Rome; and I confess that I myself believed both those determinations, till I came to finish my notes upon these books, when I met with plain indications that they were written not at Rome, but in Judea, and this after the third of Trajan, or A.D. 100. I SUPPOSE that by my books of the Antiquity of the Jews, most excellent Epaphroditus, Take Dr. Hudson's note here, which as it justly contradicts the common opinion that Josephus either died under Domitian, or at least wrote nothing later than his days, so does it perfectly agree to my own determination, from Justus of Tiberias, that he wrote or finished his own Life after the third of Trajan, or A.D. 100. To which Noldius also agrees, de Herod, No. 383 [Epaphroditus]. "Since Florius Josephus," says Dr. Hudson, "wrote [or finished] his books of Antiquities on the thirteenth of Domitian, [A.D. 93,] and after that wrote the Memoirs of his own Life, as an appendix to the books of Antiquities, and at last his two books against Apion, and y
Samuel Ball Platner, Thomas Ashby, A Topographical Dictionary of Ancient Rome, COSMUS AUG. LIB. A RATIONIBUS, DOMUS (search)
COSMUS AUG. LIB. A RATIONIBUS, DOMUS near S. Sabina, on the Aventine, where a lead pipe bearing his name was found in remains of a building of the early seeond century (CIL xv. 7443 ; LF 34; Merlin 319; Deseemet, Santa Sabina 3 sqq.). De Rossi (Bull. d. Inst. 1855, 48) believes that the house of Caecina Decius Maximus Basilius included a part of this house.
Samuel Ball Platner, Thomas Ashby, A Topographical Dictionary of Ancient Rome, ROIUS HILARIO, DOMUS (search)
ROIUS HILARIO, DOMUS A lead pipe (of the time of Augustus or even earlier) bearing his name was found, with another bearing the name of Rubellia Bassa (of the beginning of the second century A.D.), under the crepido of the ancient road between the Circus and the Palatine (CIL xv. 7522, 7524). It is stated that the first pipe ran off towards the Palatine at right angles from the second (or, more probably, from another uninscribed pipe which ran parallel to it), and it may have supplied a house situated there (LA 447, syll. 159, 160 is more correct than BC 1877, 180; NS 1877, 204). For Rubellia Bassa see CIL xiv. 2610; Pros. iii. 137. 86.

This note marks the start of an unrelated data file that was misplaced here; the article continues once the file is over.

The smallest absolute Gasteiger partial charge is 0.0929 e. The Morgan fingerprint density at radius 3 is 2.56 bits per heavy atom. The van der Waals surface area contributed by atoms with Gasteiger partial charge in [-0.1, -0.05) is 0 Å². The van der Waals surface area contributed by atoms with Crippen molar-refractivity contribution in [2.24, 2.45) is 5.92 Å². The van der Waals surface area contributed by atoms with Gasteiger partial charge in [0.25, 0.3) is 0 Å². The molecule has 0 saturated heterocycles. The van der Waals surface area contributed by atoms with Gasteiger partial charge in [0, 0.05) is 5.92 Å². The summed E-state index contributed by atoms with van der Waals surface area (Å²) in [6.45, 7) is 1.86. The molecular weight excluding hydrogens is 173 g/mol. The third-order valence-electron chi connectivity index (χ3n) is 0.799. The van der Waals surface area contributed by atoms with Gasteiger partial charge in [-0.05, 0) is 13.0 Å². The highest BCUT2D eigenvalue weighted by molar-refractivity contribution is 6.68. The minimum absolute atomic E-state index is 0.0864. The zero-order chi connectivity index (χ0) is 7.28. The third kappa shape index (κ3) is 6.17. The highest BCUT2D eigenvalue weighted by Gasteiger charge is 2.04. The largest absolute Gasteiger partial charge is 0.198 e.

Samuel Ball Platner, Thomas Ashby, A Topographical Dictionary of Ancient Rome, TIBERIANA, DOMUS (search)
y guardrooms on the slope above vanished, in their turn, behind even more lofty vaults and arches, which united the palace above to the new Atrium Vestae below, which is of the same period. As a link to unite these two great structures, Hadrian also built the majestic ramp by which one still ascends to the Palatine' ; (AJA 1924, 398 and pl. x (III. 23) ; the plans in LF 29=LR 155 and ZA 193 are less correct). On the south-west side of the palace there are traces of work of the beginning of the second century A.D. (HJ 78, n. 96), especially in the vaulted chambers described in BC 1894, 95-100; NS 1896, 162; LR 148, and in the open fish pond above them. The domus Tiberiana is mentioned in Hist. Aug. Pius o ; Marcus 6; Verus 2, 6, as the residence of the emperors at that time (for the only evidence of reconstruction, see above), though by DOMUS COMMODIANA (Commodus 12) the DOMUS AUGUSTIANA (q.v.) is probably meant; and its library is spoken of by Fronto ad M. Caes. iv. 5, p. 68, Naber, an
Samuel Ball Platner, Thomas Ashby, A Topographical Dictionary of Ancient Rome, SESSORIUM (search)